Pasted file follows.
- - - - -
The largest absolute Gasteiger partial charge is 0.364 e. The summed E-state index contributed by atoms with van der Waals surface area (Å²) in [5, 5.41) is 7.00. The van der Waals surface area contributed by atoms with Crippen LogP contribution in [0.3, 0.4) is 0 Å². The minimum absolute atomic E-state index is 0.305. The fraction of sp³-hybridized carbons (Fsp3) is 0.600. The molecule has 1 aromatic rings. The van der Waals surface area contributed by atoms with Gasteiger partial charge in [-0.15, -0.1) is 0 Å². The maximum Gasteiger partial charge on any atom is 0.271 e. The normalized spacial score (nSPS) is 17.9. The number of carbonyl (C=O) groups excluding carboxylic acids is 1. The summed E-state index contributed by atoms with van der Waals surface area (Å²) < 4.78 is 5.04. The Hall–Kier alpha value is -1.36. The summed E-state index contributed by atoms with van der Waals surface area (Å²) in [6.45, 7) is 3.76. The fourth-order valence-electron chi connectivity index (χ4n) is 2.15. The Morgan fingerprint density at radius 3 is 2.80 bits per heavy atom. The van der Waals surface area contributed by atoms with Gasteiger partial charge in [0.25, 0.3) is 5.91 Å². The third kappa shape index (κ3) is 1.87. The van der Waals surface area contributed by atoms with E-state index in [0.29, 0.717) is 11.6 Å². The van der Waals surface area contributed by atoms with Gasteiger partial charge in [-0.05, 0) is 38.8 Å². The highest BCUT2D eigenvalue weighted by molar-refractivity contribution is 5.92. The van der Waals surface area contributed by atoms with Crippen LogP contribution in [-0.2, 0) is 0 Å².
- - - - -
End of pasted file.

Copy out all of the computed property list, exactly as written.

The largest absolute Gasteiger partial charge is 0.364 e. The summed E-state index contributed by atoms with van der Waals surface area (Å²) in [5, 5.41) is 7.00. The van der Waals surface area contributed by atoms with Crippen LogP contribution in [0.3, 0.4) is 0 Å². The minimum absolute atomic E-state index is 0.305. The fraction of sp³-hybridized carbons (Fsp3) is 0.600. The molecule has 1 aromatic rings. The van der Waals surface area contributed by atoms with Gasteiger partial charge in [-0.15, -0.1) is 0 Å². The maximum Gasteiger partial charge on any atom is 0.271 e. The normalized spacial score (nSPS) is 17.9. The number of carbonyl (C=O) groups excluding carboxylic acids is 1. The summed E-state index contributed by atoms with van der Waals surface area (Å²) < 4.78 is 5.04. The Hall–Kier alpha value is -1.36. The summed E-state index contributed by atoms with van der Waals surface area (Å²) in [6.45, 7) is 3.76. The fourth-order valence-electron chi connectivity index (χ4n) is 2.15. The Morgan fingerprint density at radius 3 is 2.80 bits per heavy atom. The van der Waals surface area contributed by atoms with Gasteiger partial charge in [0.25, 0.3) is 5.91 Å². The third kappa shape index (κ3) is 1.87. The van der Waals surface area contributed by atoms with E-state index in [0.29, 0.717) is 11.6 Å². The van der Waals surface area contributed by atoms with Gasteiger partial charge in [-0.05, 0) is 38.8 Å². The highest BCUT2D eigenvalue weighted by molar-refractivity contribution is 5.92. The van der Waals surface area contributed by atoms with Crippen LogP contribution in [-0.2, 0) is 0 Å².